Volcanic ash as a natural hazard
Researchers are gearing up for a new EU-funded project, which will be coordinated by LMU. The project will study the origin, behaviour and dispersion of volcanic ash, as well as its impacts on the environment and on human health.
Photo: U. Küppers
Volcanoes send plumes of ash billowing into the sky, forming thick clouds several kilometres high that obscure the Sun. The ash particles return to earth, making breathing difficult and coating everything with a layer of ash. Earlier this month, a murky rain of ash from Sakurajima volcano in Southern Japan covered houses, streets and vegetation in the city of Kagoshima and surrounding towns; a graphic example of the dangers inherent to the huge amounts of ash produced by such explosive eruptions. The eruption of the Eyjafjall volcano in a sparsely populated area of Iceland in April 2010 brought another danger to fore: The high-altitude ash disrupted air traffic between Europe and North America for a week, causing significant and far-reaching economic damage.
“And these are not isolated events. There are approximately 500 active volcanoes worldwide, several of which are located in Europe. We must therefore expect, and prepare for, similar events in the future,” says Ulrich Küppers, a staff scientist in the Department of Earth and Environmental Sciences at LMU. “Since we have no way of preventing such eruptions, we can only hope to minimize their effects; to do that we need to know more about the properties of volcanic ash and the diverse negative effects it can have on us and on our environment”. Technically, the term “volcanic ash” refers to particulate material with dimensions of less than 2 mm produced and dispersed in the atmosphere by explosive volcanic eruptions. The ash may comprise fragments of 1) glassy or crystalline magma, 2) older volcanic rock or 3) crystal fragments; or a heterogeneous mixture of all of these.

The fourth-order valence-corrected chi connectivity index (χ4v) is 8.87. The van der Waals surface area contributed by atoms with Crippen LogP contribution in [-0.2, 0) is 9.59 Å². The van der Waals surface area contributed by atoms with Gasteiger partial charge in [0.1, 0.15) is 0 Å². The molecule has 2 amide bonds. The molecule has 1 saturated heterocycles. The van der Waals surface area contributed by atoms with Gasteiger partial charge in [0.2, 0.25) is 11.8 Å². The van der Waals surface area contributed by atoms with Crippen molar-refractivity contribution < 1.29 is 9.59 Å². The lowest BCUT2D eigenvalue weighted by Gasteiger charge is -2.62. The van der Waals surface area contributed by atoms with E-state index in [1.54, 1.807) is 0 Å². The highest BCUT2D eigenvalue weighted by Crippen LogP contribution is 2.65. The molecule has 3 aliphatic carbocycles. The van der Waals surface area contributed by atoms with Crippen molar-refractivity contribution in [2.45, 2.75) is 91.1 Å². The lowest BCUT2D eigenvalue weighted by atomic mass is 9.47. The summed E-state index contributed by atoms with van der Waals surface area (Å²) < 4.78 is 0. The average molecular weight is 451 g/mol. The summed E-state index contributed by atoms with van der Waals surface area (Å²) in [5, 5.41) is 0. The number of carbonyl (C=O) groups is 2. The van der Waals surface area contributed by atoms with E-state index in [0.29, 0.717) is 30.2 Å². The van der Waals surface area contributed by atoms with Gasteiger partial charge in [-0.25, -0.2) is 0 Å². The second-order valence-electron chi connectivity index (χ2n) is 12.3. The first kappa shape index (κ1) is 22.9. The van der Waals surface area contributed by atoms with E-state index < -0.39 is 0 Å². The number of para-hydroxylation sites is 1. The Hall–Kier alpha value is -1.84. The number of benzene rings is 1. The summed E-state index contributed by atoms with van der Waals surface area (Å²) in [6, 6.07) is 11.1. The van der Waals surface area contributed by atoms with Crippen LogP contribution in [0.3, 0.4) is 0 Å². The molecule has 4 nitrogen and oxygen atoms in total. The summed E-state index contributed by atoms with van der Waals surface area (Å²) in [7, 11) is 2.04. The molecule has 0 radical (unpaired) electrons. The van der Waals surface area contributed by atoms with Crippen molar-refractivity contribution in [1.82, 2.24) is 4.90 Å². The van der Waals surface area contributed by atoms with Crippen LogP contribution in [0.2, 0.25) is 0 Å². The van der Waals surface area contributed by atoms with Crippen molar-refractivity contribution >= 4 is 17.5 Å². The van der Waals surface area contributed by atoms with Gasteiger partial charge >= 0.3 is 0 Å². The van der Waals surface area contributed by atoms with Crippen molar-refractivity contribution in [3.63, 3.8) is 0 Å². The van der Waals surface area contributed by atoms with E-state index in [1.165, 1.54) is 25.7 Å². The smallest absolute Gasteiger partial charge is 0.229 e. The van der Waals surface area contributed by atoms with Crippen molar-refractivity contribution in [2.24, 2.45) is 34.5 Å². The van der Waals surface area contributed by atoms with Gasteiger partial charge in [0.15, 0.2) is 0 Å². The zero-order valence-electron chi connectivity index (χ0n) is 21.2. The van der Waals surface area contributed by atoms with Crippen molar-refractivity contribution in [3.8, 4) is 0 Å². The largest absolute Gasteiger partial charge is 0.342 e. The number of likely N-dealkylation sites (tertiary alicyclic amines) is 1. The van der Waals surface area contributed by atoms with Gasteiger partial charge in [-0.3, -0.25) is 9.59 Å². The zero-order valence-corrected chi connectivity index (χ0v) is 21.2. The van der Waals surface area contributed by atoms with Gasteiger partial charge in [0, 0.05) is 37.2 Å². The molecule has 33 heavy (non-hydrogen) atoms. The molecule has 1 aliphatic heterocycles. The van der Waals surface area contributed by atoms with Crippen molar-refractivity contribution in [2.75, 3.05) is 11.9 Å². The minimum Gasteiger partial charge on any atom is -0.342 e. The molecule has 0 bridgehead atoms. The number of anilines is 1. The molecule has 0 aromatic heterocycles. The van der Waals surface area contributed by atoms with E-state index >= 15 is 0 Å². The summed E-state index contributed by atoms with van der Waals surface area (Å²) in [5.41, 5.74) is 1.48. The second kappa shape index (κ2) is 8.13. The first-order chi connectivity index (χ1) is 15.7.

In the course of the new project (a Marie Curie Initial Training Network), which will be coordinated by Ulrich Küppers at the Institute for Mineralogy, Petrology and Geochemistry (Chairman: Professor Donald Dingwell), researchers will take a closer look at several aspects of volcanic ash. Project VERTIGO, which begins in January 2014 and is funded for four years, is highly innovative in design and will provide training for 13 Early Stage Researchers for a period of three years. They will be supervised by a team of experts drawn from a range of academic disciplines, as well as specialists from commercial entities. “We hope to gain a better understanding of the processes that take place in the volcano itself, but we will also study ways of monitoring the dispersal of volcanic ash and measuring its concentration in the atmosphere, as well as assessing its effects on soil fertility, human health and civil aviation,” says Küppers. nh